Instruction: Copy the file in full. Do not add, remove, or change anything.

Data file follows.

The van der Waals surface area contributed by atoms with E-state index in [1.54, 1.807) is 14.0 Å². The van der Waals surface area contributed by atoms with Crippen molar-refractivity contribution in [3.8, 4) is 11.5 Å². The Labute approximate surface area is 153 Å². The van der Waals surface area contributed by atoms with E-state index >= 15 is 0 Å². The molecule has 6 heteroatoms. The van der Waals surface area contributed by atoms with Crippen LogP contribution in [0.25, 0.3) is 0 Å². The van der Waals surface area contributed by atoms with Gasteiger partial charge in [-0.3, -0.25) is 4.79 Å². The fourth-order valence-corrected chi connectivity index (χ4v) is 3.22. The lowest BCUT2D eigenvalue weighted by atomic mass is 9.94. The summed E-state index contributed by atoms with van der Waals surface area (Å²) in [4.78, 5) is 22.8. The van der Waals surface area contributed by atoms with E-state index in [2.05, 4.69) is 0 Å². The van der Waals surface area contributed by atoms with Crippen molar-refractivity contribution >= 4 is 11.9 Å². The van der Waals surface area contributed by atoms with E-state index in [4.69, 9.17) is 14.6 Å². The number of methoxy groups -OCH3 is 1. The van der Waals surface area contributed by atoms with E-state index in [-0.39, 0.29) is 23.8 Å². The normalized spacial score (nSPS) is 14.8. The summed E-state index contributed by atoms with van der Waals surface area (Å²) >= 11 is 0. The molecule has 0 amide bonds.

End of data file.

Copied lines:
The van der Waals surface area contributed by atoms with E-state index in [1.54, 1.807) is 14.0 Å². The van der Waals surface area contributed by atoms with Crippen molar-refractivity contribution in [3.8, 4) is 11.5 Å². The Labute approximate surface area is 153 Å². The van der Waals surface area contributed by atoms with E-state index >= 15 is 0 Å². The molecule has 6 heteroatoms. The van der Waals surface area contributed by atoms with Crippen LogP contribution in [0.25, 0.3) is 0 Å². The van der Waals surface area contributed by atoms with Gasteiger partial charge in [-0.3, -0.25) is 4.79 Å². The fourth-order valence-corrected chi connectivity index (χ4v) is 3.22. The lowest BCUT2D eigenvalue weighted by atomic mass is 9.94. The summed E-state index contributed by atoms with van der Waals surface area (Å²) in [4.78, 5) is 22.8. The van der Waals surface area contributed by atoms with E-state index in [2.05, 4.69) is 0 Å². The van der Waals surface area contributed by atoms with Crippen molar-refractivity contribution >= 4 is 11.9 Å². The van der Waals surface area contributed by atoms with E-state index in [4.69, 9.17) is 14.6 Å². The number of methoxy groups -OCH3 is 1. The van der Waals surface area contributed by atoms with E-state index in [-0.39, 0.29) is 23.8 Å². The normalized spacial score (nSPS) is 14.8. The summed E-state index contributed by atoms with van der Waals surface area (Å²) >= 11 is 0. The molecule has 0 amide bonds.